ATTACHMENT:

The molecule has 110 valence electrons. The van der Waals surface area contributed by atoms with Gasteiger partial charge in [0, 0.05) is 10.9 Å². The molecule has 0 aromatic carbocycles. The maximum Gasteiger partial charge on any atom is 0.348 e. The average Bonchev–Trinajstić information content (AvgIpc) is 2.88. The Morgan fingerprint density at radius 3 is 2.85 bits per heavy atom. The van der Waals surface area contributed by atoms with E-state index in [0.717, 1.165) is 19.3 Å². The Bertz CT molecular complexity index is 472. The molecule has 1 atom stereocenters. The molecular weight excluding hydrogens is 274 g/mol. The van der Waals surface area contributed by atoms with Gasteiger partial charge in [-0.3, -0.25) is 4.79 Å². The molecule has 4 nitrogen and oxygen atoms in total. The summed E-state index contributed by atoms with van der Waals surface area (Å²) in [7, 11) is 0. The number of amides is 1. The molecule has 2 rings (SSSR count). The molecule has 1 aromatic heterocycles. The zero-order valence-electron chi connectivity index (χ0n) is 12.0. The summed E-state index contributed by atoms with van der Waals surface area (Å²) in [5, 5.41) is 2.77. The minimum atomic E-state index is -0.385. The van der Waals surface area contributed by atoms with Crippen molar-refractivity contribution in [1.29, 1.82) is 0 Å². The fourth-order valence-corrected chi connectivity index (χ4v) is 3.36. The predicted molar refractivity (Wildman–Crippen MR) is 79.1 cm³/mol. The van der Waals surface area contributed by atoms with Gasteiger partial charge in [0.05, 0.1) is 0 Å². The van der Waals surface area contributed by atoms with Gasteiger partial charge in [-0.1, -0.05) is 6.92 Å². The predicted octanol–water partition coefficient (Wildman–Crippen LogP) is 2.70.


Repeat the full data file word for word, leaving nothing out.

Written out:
The molecule has 110 valence electrons. The van der Waals surface area contributed by atoms with Gasteiger partial charge in [0, 0.05) is 10.9 Å². The molecule has 0 aromatic carbocycles. The maximum Gasteiger partial charge on any atom is 0.348 e. The average Bonchev–Trinajstić information content (AvgIpc) is 2.88. The Morgan fingerprint density at radius 3 is 2.85 bits per heavy atom. The van der Waals surface area contributed by atoms with E-state index in [0.717, 1.165) is 19.3 Å². The Bertz CT molecular complexity index is 472. The molecule has 1 atom stereocenters. The molecular weight excluding hydrogens is 274 g/mol. The van der Waals surface area contributed by atoms with Gasteiger partial charge in [-0.3, -0.25) is 4.79 Å². The molecule has 4 nitrogen and oxygen atoms in total. The summed E-state index contributed by atoms with van der Waals surface area (Å²) in [7, 11) is 0. The number of amides is 1. The molecule has 2 rings (SSSR count). The molecule has 1 aromatic heterocycles. The zero-order valence-electron chi connectivity index (χ0n) is 12.0. The summed E-state index contributed by atoms with van der Waals surface area (Å²) in [5, 5.41) is 2.77. The minimum atomic E-state index is -0.385. The van der Waals surface area contributed by atoms with Crippen molar-refractivity contribution in [1.29, 1.82) is 0 Å². The fourth-order valence-corrected chi connectivity index (χ4v) is 3.36. The predicted molar refractivity (Wildman–Crippen MR) is 79.1 cm³/mol. The van der Waals surface area contributed by atoms with Gasteiger partial charge in [0.05, 0.1) is 0 Å². The van der Waals surface area contributed by atoms with Gasteiger partial charge in [-0.1, -0.05) is 6.92 Å². The predicted octanol–water partition coefficient (Wildman–Crippen LogP) is 2.70.